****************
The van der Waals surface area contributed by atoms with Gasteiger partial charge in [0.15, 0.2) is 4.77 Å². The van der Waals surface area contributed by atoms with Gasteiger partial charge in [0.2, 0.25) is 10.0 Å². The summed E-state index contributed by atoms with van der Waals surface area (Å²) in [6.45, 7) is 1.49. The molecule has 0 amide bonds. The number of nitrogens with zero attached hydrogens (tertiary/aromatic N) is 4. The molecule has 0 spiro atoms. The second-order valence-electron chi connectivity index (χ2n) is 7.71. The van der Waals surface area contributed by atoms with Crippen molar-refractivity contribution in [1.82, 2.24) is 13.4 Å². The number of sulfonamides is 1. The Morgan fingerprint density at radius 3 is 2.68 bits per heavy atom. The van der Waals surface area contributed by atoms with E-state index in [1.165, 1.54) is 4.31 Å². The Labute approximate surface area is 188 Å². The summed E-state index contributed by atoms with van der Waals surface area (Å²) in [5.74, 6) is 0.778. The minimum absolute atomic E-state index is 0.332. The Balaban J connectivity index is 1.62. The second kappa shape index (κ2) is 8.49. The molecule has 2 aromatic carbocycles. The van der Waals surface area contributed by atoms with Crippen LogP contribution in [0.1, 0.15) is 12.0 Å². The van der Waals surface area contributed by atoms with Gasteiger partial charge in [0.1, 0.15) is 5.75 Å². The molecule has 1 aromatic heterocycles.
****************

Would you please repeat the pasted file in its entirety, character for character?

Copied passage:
The van der Waals surface area contributed by atoms with Gasteiger partial charge in [0.15, 0.2) is 4.77 Å². The van der Waals surface area contributed by atoms with Gasteiger partial charge in [0.2, 0.25) is 10.0 Å². The summed E-state index contributed by atoms with van der Waals surface area (Å²) in [6.45, 7) is 1.49. The molecule has 0 amide bonds. The number of nitrogens with zero attached hydrogens (tertiary/aromatic N) is 4. The molecule has 0 spiro atoms. The second-order valence-electron chi connectivity index (χ2n) is 7.71. The van der Waals surface area contributed by atoms with Crippen molar-refractivity contribution in [1.82, 2.24) is 13.4 Å². The number of sulfonamides is 1. The Morgan fingerprint density at radius 3 is 2.68 bits per heavy atom. The van der Waals surface area contributed by atoms with E-state index in [1.165, 1.54) is 4.31 Å². The Labute approximate surface area is 188 Å². The summed E-state index contributed by atoms with van der Waals surface area (Å²) in [5.74, 6) is 0.778. The minimum absolute atomic E-state index is 0.332. The Balaban J connectivity index is 1.62. The second kappa shape index (κ2) is 8.49. The molecule has 2 aromatic carbocycles. The van der Waals surface area contributed by atoms with Crippen LogP contribution in [0.1, 0.15) is 12.0 Å². The van der Waals surface area contributed by atoms with Gasteiger partial charge in [0.1, 0.15) is 5.75 Å². The molecule has 1 aromatic heterocycles.